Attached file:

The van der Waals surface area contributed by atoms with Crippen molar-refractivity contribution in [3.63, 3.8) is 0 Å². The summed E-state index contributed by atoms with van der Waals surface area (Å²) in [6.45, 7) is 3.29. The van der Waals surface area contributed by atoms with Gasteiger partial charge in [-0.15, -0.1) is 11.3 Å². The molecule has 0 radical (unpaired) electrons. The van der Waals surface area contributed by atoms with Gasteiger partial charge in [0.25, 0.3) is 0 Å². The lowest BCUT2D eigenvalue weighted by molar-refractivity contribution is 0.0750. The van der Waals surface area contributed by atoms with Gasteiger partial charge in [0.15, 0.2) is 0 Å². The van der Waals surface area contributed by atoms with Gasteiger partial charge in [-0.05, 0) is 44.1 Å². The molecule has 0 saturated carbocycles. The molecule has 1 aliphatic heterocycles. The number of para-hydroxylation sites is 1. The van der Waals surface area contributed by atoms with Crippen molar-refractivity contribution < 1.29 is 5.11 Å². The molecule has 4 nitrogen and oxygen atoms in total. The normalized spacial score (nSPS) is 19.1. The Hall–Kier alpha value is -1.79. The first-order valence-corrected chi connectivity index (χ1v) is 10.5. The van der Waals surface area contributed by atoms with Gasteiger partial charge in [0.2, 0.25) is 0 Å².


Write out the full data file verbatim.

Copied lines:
The van der Waals surface area contributed by atoms with Crippen molar-refractivity contribution in [3.63, 3.8) is 0 Å². The summed E-state index contributed by atoms with van der Waals surface area (Å²) in [6.45, 7) is 3.29. The van der Waals surface area contributed by atoms with Gasteiger partial charge in [-0.15, -0.1) is 11.3 Å². The molecule has 0 radical (unpaired) electrons. The van der Waals surface area contributed by atoms with Gasteiger partial charge in [0.25, 0.3) is 0 Å². The lowest BCUT2D eigenvalue weighted by molar-refractivity contribution is 0.0750. The van der Waals surface area contributed by atoms with Gasteiger partial charge in [0.15, 0.2) is 0 Å². The van der Waals surface area contributed by atoms with Gasteiger partial charge in [-0.05, 0) is 44.1 Å². The molecule has 0 saturated carbocycles. The molecule has 1 aliphatic heterocycles. The number of para-hydroxylation sites is 1. The van der Waals surface area contributed by atoms with Crippen molar-refractivity contribution < 1.29 is 5.11 Å². The molecule has 4 nitrogen and oxygen atoms in total. The normalized spacial score (nSPS) is 19.1. The Hall–Kier alpha value is -1.79. The first-order valence-corrected chi connectivity index (χ1v) is 10.5. The van der Waals surface area contributed by atoms with Gasteiger partial charge in [0.2, 0.25) is 0 Å².